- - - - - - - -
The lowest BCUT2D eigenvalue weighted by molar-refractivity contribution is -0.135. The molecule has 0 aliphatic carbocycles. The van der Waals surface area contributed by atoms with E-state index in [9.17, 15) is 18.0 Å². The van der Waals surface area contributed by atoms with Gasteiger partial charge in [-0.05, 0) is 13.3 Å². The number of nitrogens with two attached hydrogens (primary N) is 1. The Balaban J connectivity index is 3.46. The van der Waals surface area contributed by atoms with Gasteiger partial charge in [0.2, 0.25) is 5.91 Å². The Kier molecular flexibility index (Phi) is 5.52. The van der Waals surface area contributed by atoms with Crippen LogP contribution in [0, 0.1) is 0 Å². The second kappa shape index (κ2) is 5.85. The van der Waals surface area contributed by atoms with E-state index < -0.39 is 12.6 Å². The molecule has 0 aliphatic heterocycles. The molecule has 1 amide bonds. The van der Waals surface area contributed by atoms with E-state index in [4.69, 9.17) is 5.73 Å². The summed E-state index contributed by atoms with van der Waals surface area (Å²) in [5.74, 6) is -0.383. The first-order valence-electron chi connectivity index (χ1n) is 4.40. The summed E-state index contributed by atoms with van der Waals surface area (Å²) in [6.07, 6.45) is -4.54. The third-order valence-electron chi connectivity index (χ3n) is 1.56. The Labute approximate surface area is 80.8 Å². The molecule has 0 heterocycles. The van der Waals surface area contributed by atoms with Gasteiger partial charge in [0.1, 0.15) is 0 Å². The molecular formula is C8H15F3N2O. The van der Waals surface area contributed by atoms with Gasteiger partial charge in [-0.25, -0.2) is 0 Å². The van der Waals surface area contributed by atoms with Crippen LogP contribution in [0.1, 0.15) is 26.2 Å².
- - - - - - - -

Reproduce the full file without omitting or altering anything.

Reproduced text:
The lowest BCUT2D eigenvalue weighted by molar-refractivity contribution is -0.135. The molecule has 0 aliphatic carbocycles. The van der Waals surface area contributed by atoms with E-state index in [9.17, 15) is 18.0 Å². The van der Waals surface area contributed by atoms with Gasteiger partial charge in [-0.05, 0) is 13.3 Å². The number of nitrogens with two attached hydrogens (primary N) is 1. The Balaban J connectivity index is 3.46. The van der Waals surface area contributed by atoms with Gasteiger partial charge in [0.2, 0.25) is 5.91 Å². The Kier molecular flexibility index (Phi) is 5.52. The van der Waals surface area contributed by atoms with Crippen LogP contribution in [0, 0.1) is 0 Å². The second kappa shape index (κ2) is 5.85. The van der Waals surface area contributed by atoms with E-state index < -0.39 is 12.6 Å². The molecule has 0 aliphatic heterocycles. The molecule has 1 amide bonds. The van der Waals surface area contributed by atoms with E-state index in [4.69, 9.17) is 5.73 Å². The summed E-state index contributed by atoms with van der Waals surface area (Å²) in [5.74, 6) is -0.383. The first-order valence-electron chi connectivity index (χ1n) is 4.40. The summed E-state index contributed by atoms with van der Waals surface area (Å²) in [6.07, 6.45) is -4.54. The third-order valence-electron chi connectivity index (χ3n) is 1.56. The Labute approximate surface area is 80.8 Å². The molecule has 0 heterocycles. The van der Waals surface area contributed by atoms with Gasteiger partial charge in [0.1, 0.15) is 0 Å². The molecular formula is C8H15F3N2O. The van der Waals surface area contributed by atoms with Gasteiger partial charge in [-0.25, -0.2) is 0 Å². The van der Waals surface area contributed by atoms with Crippen LogP contribution in [0.1, 0.15) is 26.2 Å².